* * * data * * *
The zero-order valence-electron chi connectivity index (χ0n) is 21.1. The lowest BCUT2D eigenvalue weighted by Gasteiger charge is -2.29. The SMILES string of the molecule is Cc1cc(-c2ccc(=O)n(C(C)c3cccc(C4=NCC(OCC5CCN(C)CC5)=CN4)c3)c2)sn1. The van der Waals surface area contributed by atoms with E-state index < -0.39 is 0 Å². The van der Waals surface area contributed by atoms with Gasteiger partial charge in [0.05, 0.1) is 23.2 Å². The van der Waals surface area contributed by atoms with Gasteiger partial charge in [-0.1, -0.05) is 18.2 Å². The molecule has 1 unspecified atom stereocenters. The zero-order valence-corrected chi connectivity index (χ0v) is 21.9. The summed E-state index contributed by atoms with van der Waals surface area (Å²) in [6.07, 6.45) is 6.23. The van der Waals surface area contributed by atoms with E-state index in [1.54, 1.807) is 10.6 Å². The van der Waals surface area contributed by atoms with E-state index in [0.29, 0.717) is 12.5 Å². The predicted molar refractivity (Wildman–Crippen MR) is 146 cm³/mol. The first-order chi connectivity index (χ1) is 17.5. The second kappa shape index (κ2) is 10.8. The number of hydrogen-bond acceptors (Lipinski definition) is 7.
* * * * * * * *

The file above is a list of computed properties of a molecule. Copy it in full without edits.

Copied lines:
The zero-order valence-electron chi connectivity index (χ0n) is 21.1. The lowest BCUT2D eigenvalue weighted by Gasteiger charge is -2.29. The SMILES string of the molecule is Cc1cc(-c2ccc(=O)n(C(C)c3cccc(C4=NCC(OCC5CCN(C)CC5)=CN4)c3)c2)sn1. The van der Waals surface area contributed by atoms with E-state index < -0.39 is 0 Å². The van der Waals surface area contributed by atoms with Gasteiger partial charge in [0.05, 0.1) is 23.2 Å². The van der Waals surface area contributed by atoms with Gasteiger partial charge in [-0.1, -0.05) is 18.2 Å². The molecule has 1 unspecified atom stereocenters. The zero-order valence-corrected chi connectivity index (χ0v) is 21.9. The summed E-state index contributed by atoms with van der Waals surface area (Å²) in [6.07, 6.45) is 6.23. The van der Waals surface area contributed by atoms with E-state index in [1.54, 1.807) is 10.6 Å². The van der Waals surface area contributed by atoms with E-state index in [0.29, 0.717) is 12.5 Å². The predicted molar refractivity (Wildman–Crippen MR) is 146 cm³/mol. The first-order chi connectivity index (χ1) is 17.5. The second kappa shape index (κ2) is 10.8. The number of hydrogen-bond acceptors (Lipinski definition) is 7.